When 21-year old college graduate Buffy Sainte-Marie arrived to Greenwich Village in 1962, the neighborhood was already a hotbed of socially-aware folk music. Village regulars like Pete Seeger, Joan Baez, Bob Dylan, and Phil Ochs were at the forefront of a national movement that mixed political activism with music, reviving protest songs of the past and penning new ones for the present. To this musical community, Sainte-Marie brought her own unique voice. Born to Cree parents on the Piapot Reserve in Saskatchewan and raised by a Mi’kmaq couple in New England, Sainte-Marie composed from the perspective of a Native American. “Unlike my peers in show business who had never been to a reservation,” she states in RUMBLE: The Indians Who Rocked The World, “and unlike my peers on the reservation who had no clout or power or voice, I had those two.”
Sainte-Marie’s songwriting quickly caught the attention of Peter La Farge, a fellow folk musician and Greenwich Village mainstay. The son of anthropologist and Native American advocate Oliver La Farge, Peter shared with Sainte-Marie a passion for bringing to light the historic tragedies and the contemporary injustices Native Americans experienced. La Farge supported Sainte-Marie, writing praises for her in Folk publications and inviting her to musical events he organized.
That same year, La Farge and Sainte-Marie’s musical advocacy gained a perhaps unlikely ally: country music superstar Johnny Cash. Following his 1962 debut performance at Carnegie Hall, Cash and friend Ed McCurdy decided to spend the remainder of the evening at Greenwich Village’s Gaslight Cafe. There, Cash first saw La Farge perform. The two became friends, and Cash embraced the Native American issues La Farge and Sainte-Marie advocated in their music. When it came time to record a new album, Cash created Bitter Tears: Ballads of the American Indian, an album comprised largely of songs written by La Farge about the plight of Native Americans. Aided by Cash’s national celebrity, the message of Sainte-Marie, and particularly La Farge, was spread beyond the confines of Greenwich Village and the countercultural movement.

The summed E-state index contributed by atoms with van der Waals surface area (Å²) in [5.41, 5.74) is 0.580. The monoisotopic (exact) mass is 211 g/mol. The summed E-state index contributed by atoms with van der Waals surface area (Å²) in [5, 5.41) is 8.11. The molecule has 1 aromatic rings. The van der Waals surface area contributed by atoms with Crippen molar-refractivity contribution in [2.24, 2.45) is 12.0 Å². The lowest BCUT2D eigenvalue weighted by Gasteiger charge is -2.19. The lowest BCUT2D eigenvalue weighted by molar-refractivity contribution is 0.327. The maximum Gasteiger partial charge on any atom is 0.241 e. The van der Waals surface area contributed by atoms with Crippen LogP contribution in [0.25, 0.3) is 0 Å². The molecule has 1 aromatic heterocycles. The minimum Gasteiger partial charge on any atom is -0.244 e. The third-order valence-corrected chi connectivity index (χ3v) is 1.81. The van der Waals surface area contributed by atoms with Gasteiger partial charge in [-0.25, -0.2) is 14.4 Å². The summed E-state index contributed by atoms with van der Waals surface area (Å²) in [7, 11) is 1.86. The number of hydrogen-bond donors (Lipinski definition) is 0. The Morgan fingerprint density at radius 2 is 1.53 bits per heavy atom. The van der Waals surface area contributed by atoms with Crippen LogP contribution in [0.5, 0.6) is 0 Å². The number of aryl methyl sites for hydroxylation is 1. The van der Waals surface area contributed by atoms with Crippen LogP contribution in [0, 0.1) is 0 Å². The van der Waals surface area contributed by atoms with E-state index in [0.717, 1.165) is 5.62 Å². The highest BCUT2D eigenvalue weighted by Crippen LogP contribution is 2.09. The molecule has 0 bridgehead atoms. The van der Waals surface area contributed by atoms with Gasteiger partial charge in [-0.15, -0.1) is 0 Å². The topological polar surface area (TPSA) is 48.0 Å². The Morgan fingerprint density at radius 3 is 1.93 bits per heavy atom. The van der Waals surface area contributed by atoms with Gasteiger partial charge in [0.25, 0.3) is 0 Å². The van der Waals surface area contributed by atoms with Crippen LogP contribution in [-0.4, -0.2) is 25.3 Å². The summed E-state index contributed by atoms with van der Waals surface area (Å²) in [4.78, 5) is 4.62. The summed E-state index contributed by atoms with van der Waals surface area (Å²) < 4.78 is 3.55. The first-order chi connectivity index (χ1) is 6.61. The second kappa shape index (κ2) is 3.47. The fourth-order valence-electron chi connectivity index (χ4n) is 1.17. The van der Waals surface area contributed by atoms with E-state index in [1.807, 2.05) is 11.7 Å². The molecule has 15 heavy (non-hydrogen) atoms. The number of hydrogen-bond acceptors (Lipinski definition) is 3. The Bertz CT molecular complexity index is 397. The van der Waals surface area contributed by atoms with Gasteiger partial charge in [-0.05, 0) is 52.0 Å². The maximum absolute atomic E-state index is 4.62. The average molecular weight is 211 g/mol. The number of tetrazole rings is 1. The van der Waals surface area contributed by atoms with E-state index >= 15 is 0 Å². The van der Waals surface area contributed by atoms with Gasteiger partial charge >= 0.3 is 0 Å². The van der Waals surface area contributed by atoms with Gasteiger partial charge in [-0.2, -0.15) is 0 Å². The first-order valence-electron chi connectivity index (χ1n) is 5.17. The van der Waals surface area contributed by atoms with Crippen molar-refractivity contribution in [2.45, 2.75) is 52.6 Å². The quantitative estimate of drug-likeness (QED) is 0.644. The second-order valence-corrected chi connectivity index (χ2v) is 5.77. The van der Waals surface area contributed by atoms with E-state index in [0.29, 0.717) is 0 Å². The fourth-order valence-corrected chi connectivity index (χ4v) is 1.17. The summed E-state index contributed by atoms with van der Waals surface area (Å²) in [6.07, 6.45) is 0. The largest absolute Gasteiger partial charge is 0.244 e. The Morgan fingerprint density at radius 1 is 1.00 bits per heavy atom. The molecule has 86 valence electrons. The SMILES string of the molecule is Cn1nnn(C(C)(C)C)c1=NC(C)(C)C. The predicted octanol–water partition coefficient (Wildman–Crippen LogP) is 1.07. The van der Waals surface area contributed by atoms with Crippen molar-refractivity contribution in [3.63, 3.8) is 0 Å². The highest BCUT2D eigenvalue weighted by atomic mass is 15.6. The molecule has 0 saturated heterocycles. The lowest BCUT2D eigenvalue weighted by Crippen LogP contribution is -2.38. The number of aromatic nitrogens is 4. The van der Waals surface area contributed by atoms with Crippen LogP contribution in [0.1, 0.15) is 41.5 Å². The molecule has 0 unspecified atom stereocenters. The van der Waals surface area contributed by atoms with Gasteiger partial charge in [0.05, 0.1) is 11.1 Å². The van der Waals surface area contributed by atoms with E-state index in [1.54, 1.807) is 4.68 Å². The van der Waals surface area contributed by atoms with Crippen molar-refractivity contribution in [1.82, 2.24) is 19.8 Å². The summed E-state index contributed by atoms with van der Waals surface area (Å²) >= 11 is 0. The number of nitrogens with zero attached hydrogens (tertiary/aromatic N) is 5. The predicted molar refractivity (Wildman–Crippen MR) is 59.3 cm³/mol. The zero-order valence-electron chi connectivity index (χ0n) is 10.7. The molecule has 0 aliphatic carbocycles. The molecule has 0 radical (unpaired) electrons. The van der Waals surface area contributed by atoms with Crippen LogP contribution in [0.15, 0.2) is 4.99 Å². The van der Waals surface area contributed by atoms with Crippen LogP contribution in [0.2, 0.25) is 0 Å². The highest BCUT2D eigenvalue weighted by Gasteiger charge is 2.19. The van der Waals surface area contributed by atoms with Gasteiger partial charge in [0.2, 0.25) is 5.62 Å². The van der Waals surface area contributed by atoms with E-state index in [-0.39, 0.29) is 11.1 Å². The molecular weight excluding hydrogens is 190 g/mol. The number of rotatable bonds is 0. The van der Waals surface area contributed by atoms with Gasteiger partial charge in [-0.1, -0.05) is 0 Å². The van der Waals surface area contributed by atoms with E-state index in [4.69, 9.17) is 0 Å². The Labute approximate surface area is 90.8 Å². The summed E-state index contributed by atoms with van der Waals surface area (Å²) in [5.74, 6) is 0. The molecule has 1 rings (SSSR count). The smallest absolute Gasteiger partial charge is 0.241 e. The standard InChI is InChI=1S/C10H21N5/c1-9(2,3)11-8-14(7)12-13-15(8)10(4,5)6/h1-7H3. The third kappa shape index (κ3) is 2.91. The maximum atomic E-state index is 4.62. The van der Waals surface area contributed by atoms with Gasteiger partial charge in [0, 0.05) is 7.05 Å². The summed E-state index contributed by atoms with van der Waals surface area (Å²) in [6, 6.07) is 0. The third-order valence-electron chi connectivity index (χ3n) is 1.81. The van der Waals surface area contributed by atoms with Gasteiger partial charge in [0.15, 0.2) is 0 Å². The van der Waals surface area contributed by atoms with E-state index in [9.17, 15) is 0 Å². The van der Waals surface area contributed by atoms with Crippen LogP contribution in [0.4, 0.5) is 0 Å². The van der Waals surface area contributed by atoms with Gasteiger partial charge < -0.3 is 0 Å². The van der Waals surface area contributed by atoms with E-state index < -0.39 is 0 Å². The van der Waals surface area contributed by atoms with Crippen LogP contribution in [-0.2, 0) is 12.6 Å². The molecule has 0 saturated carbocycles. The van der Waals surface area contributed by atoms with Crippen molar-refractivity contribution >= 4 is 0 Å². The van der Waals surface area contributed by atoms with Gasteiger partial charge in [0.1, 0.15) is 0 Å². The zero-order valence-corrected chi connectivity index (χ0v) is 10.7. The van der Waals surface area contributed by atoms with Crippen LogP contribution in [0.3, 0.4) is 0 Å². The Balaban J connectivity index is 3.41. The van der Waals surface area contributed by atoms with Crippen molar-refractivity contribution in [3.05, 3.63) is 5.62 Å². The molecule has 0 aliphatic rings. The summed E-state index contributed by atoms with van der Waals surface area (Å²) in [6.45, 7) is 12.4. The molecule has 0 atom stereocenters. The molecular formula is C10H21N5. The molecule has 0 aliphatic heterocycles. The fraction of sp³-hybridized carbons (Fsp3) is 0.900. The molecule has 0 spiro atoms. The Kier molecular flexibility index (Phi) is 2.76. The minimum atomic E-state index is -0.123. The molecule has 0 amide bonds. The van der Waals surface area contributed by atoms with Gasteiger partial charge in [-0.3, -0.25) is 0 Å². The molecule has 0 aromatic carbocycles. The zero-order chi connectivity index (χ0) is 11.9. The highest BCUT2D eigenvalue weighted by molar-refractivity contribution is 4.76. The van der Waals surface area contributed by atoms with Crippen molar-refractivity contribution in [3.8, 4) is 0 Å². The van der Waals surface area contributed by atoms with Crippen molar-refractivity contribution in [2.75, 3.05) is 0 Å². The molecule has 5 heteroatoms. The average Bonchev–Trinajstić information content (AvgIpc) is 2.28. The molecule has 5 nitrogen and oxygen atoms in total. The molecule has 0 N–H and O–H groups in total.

Sainte-Marie, La Farge, and Cash were part of a growing “Red Power” movement that advocated for Native American causes. In 1961, for instance, a collection of Native American college students and young people in Chicago established The National Indian Youth Council, with the goal to foster solidarity across tribes and fight for land and resource rights. In 1968, a group of disenfranchised urban Native Americans in Minnesota founded the American Indian Movement (AIM) to protest ongoing relocation and termination programs that were affecting reservations. Based in San Francisco, the United Native Americans (U.N.A) began advocating for better schools and hospitals in reservations that same year. Collectively, these groups staged a wide range of protests, including the occupation of Mt. Rushmore, Alcatraz Island, Wounded Knee, and the Bureau of Indian Affairs office in Washington, D.C.
These Native American organizations, like so many other activist groups of the era, were viewed with distrust and even stymied by many in the government. The FBI’s notorious Counterintelligence Program, launched late the previous decade, was tasked with disrupting “subversive” organizations such as AIM and U.N.A., a project it enacted through espionage, character assassination, infiltration, harassment, psychological warfare, and, at times, direct violence. Many Native leaders and individuals were harassed and even arrested on questionable charges, and their organizations struggled. Sainte-Marie, La Farge, and Cash were viewed as “subversive” as well, and the FBI pressured DJs and others in the music industry to attempt to suppress their pro-Native music.
In this lesson, students are introduced to the activist music of Buffy Sainte-Marie, Peter La Farge, and Johnny Cash, as well as the Native American Red Power movement of the 1960s and 1970s. By analyzing clips from RUMBLE: The Indians Who Rocked The World and examining historical documents, students will gain a deeper understanding of the history of Native American social movements, their tactics, the dangers they might have posed to the Federal Government, and the ways music might have contributed to their goals.